By the way, we hear that, as a palliative measure, the Minister,Edem Duke, is talking about building a theater in Calabar. Happily, distinguished playwright and former General Manager of the NTM, Professor Femi Osofisan, has highlighted the ridiculousness of this proposition as a defence for turning the National Theater lay out into a hotel. One would only add, for the benefit of our legislators, that a standard world class theater has already been built in Calabar by government in the military era as part of the FESTAC legacies. Is the Minister not aware of this? And in any case, what sin has Lagos committed to deserve being scape-goated in favour of Edem Duke’s home-state? This is a political question for the High Chief of Duke-Town.
Beyond this pregnant political poser is the issue of equity between the cultural sector and its tourism counterpart.
The parcel of land in contention, by the order of first legitimate occupier, belongs not to tourism, where the hotel and hospitality business belongs, but to the cultural sector. When it was acquired by the Federal Military Government in the 1970s for FESTAC and other cultural initiatives, the Nigerian Tourism Board was not in the then Ministry of Information and Culture. Tourism had its own assets within a ministerial arrangement completely outside culture.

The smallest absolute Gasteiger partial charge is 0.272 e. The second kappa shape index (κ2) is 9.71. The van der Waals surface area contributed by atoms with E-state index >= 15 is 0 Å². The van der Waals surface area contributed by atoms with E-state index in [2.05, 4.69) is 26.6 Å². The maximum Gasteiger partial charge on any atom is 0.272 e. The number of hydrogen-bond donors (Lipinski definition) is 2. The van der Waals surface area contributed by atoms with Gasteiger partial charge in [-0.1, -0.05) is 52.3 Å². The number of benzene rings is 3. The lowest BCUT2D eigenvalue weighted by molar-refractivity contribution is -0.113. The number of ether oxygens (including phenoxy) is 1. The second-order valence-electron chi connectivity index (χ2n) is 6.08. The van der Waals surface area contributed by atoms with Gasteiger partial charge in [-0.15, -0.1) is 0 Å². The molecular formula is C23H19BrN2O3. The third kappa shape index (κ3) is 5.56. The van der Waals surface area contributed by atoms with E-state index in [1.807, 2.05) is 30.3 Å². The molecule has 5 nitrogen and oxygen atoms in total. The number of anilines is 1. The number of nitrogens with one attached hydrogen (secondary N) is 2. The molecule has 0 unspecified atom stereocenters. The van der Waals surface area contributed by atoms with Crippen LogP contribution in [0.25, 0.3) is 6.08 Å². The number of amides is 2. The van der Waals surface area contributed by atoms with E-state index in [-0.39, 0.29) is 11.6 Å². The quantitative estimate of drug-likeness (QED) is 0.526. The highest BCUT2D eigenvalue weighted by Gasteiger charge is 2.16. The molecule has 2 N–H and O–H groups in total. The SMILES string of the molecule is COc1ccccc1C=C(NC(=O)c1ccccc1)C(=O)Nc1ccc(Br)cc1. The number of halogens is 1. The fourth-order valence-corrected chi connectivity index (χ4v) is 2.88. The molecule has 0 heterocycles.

The National Theatre and all the surrounding property has always been for the development of arts and culture, so it amounts to a grave injustice to already marginalized culture stakeholders to have their assets misappropriated, snatched by administrative fiat and handed over to tourism – robbing Peter to pay Paul. For God’s sake, we are in a democracy. What if in future, another government returns tourism to its former Ministry? It will turn out to be a double loss for the Cultural Sector because tourism will hold on to it as if it is the original owner.
What would have been rational is for Minister Edem Duke to accommodate all existing cultural entities and enterprises within a new, broader concept of development. A strategy in cultural tourism would have been an extenuating factor in this ‘DEAL’ which, to all intents and purposes, still appears like a personal adventure of selfish individuals, of Cultural administrators as mere land speculators.
And if, perchance, cultural tourism is played up as an excuse, this is not how to go about it. In the current exercise, it is contradictory-again- that the very element, particularly the artistic enterprises, upon which cultural tourism is anchored, is the object of this vicious and desperate assault by the minister.
Economically, his idea also falls flat in the face of current global trends. For instance, the job creation agenda of the Federal Government will suffer one way or the other, especially in the effort at making entrepreneurs of our young graduates. Quite a good number of the artistes whom Edem Duke is trying to dislodge from the NCAC Artistes’ Village and Fine-artists at the Universal Studios are young graduates. Some of them are entrepreneurs in their own right. Severally, they provide jobs for others with about sixty SME’s located at the premises. Interestingly, the presence of Chief Lari Williams(M.O.N) and famous, veteran sculptor, Bisi Fakeye in their midst argue for mentorship and impartation of skills from the old to the young in a creative habitat. That village is an enlarged workshop, albeit at a seemingly informal level, which ought to be adopted, regularized and developed by a progressive public office holder.